Each issue of Landbauforschung – Journal of Sustainable and Organic Agricultural Systems addresses a previously-announced special topic.
Submissions until September 30, 2020
Guest editor: Prof. Dr. Werner J. Zollitsch (BOKU - University of Natural Resources and Life Sciences, Vienna)
In the age of global trade, feed resources for animal production might seem endless. But their large-scale production and transport creates regional nutrient imbalances and contributes to climate change. Land use changes associated with an increasing area of both arable land and grassland reduce the global carbon storage potential. In view of a growing world population and increasing ecological concerns, alternatives and innovations for sustainable animal feeding are needed. In order to secure future food supply, important measures are avoiding nutrient competition between humans and farm animals, and improving the use of regional feed resources, while ensuring a high standard of animal welfare.
Many questions arise regarding the challenges of realising a sustainable livestock production. How can organic farming play a role which puts emphasis on regional production of feedstuffs and partially renounces feed supplements? Can by-products from the increasing food production for humans be a sustainable solution, when fed to livestock directly or after having been converted by invertebrates or microorganisms? How can grassland be used effectively by poly- and monogastric animals? Can other breeds or species be advantageous, if alternative feeding strategies are implemented?
Submissions until March 31, 2020
Guest editor: Prof. Dr. Jens Dauber (Thünen Institute of Biodiversity)
The strict integration of agro-ecological concepts into food production is fundamental for combining local resources with agricultural production. It is also essential for securing the future stability of our global and local food systems. Food sovereignty, meaning independent selection, production and consumption of food products, can be a driving idea for local action. But both small holder farmers in local markets as well as farmers in globalized markets need perspectives for their future existence, for the stability of their systems, and multidimensional goals for production – including, for example, high efficiency and nature protection. This field is wide and not really new – but comprehensive ideas for scientific, practical and social development are still needed.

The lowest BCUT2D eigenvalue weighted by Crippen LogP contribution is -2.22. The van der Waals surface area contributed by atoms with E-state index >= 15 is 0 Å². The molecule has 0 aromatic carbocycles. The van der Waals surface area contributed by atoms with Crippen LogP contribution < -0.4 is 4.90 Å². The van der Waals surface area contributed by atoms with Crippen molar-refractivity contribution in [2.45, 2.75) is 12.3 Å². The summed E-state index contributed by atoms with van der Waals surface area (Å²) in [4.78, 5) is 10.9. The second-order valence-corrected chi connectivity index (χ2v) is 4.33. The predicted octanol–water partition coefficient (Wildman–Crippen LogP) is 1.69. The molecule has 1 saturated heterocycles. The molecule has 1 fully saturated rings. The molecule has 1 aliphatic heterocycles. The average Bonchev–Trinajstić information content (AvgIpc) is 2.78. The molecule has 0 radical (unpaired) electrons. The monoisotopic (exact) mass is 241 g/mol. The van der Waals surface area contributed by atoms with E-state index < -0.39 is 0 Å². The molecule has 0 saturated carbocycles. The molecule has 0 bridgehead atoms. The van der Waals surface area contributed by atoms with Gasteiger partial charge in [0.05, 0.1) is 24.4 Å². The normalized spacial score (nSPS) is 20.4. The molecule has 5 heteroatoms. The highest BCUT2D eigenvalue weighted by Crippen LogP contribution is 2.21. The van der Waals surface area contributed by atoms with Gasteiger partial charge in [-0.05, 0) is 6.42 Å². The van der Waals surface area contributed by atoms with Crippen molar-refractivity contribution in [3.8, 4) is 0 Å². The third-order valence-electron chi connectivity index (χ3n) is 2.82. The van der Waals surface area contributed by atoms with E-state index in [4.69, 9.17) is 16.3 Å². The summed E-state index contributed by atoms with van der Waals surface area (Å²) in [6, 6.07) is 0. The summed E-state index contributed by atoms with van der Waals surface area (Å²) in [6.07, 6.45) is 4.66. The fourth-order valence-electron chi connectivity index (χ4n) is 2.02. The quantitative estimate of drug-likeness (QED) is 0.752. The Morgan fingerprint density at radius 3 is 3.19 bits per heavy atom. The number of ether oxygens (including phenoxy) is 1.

Tell us about your experiences in and visions for this field. 1) How can agroecosystems be stabilised to generate and secure future food production and income for the farmers? 2) Can agriculture be improved to be a future basis for local work and wealth? 3) What do farming systems based on agroecology concepts look like? 4) What strategies foster the integration of those concepts and the future transition of agriculture?
Submissions until September 30, 2019
Tail docking, disbudding, beak trimming or castration – all these mutilations aim to fit animals into highly efficient farming systems. Reasons are safety of farm workers, avoiding injuries of livestock, keeping the quality of the final product and eventually achieving profitability. Surgical interventions seem to be particularly cruel and not acceptable to a society that takes animal rights more and more into account.
But what about fitting procedures that are not as obvious, like cow calf separation immediately after birth or the use of genetic scissors instead of real ones? For society’s trust in future animal husbandry and proud identification of farmers with their livestock systems scientific answers and discussions to derive concepts are needed.
Submissions until June 30, 2019
Guest editor: Dr. Claudia Heidecke (Staff Unit Climate Protection, Thünen Institute)
Today the pure numbers of ruminants, their methane emissions, their worldwide feedstuff demand and the related emissions, as well as improper and inefficient use of their excrements make them one of the biggest sources for greenhouse gas emissions in agriculture. We also face grassland systems that are overfertilised, overgrazed and destroyed due to missing concepts for their use under protection of their ecosystem services and soil carbon stocks.
This situation still evokes many scientific questions how to build appropriate and climate friendly ruminant and grassland production systems in different parts of the world. Also we need to find ways to curb the consumers demand, e.g., for milk and meat from ruminants. We have to develop strategies for a rapid worldwide conversion of production and consumption to mitigate greenhouse gas emissions.